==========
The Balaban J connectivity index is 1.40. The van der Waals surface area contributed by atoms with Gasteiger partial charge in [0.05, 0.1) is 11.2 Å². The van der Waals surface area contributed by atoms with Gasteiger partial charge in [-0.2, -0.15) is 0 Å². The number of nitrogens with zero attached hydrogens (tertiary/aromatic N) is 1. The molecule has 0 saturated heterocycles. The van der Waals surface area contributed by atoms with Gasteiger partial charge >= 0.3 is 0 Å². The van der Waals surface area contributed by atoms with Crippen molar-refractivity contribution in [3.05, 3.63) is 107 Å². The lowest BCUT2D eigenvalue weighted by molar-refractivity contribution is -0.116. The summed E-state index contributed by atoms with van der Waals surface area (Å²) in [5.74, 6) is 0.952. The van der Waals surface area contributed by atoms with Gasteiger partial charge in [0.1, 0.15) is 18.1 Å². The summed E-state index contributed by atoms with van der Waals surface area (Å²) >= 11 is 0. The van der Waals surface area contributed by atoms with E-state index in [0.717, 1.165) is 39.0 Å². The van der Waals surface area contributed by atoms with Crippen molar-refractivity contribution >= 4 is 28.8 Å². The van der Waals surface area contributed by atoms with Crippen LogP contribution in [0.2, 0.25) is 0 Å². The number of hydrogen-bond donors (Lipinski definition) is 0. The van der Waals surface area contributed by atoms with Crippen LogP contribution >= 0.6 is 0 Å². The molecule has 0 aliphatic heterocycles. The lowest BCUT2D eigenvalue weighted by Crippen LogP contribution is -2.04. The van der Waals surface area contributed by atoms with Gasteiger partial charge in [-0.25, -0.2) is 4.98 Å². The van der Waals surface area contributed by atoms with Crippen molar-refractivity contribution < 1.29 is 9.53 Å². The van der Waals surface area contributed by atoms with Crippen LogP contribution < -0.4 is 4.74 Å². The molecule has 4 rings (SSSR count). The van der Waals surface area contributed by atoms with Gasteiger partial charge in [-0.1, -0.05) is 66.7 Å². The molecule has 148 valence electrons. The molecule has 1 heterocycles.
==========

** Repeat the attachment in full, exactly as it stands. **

The Balaban J connectivity index is 1.40. The van der Waals surface area contributed by atoms with Gasteiger partial charge in [0.05, 0.1) is 11.2 Å². The van der Waals surface area contributed by atoms with Gasteiger partial charge in [-0.2, -0.15) is 0 Å². The number of nitrogens with zero attached hydrogens (tertiary/aromatic N) is 1. The molecule has 0 saturated heterocycles. The van der Waals surface area contributed by atoms with Gasteiger partial charge >= 0.3 is 0 Å². The van der Waals surface area contributed by atoms with Crippen molar-refractivity contribution in [3.05, 3.63) is 107 Å². The lowest BCUT2D eigenvalue weighted by molar-refractivity contribution is -0.116. The summed E-state index contributed by atoms with van der Waals surface area (Å²) in [5.74, 6) is 0.952. The van der Waals surface area contributed by atoms with Gasteiger partial charge in [0.1, 0.15) is 18.1 Å². The summed E-state index contributed by atoms with van der Waals surface area (Å²) >= 11 is 0. The van der Waals surface area contributed by atoms with E-state index in [0.717, 1.165) is 39.0 Å². The van der Waals surface area contributed by atoms with Crippen molar-refractivity contribution >= 4 is 28.8 Å². The van der Waals surface area contributed by atoms with Crippen LogP contribution in [0.2, 0.25) is 0 Å². The number of hydrogen-bond donors (Lipinski definition) is 0. The van der Waals surface area contributed by atoms with Crippen LogP contribution >= 0.6 is 0 Å². The molecule has 0 aliphatic heterocycles. The lowest BCUT2D eigenvalue weighted by Crippen LogP contribution is -2.04. The van der Waals surface area contributed by atoms with Gasteiger partial charge in [-0.25, -0.2) is 4.98 Å². The van der Waals surface area contributed by atoms with Crippen molar-refractivity contribution < 1.29 is 9.53 Å². The van der Waals surface area contributed by atoms with Crippen LogP contribution < -0.4 is 4.74 Å². The molecule has 4 rings (SSSR count). The van der Waals surface area contributed by atoms with Gasteiger partial charge in [-0.1, -0.05) is 66.7 Å². The molecule has 148 valence electrons. The molecule has 1 heterocycles.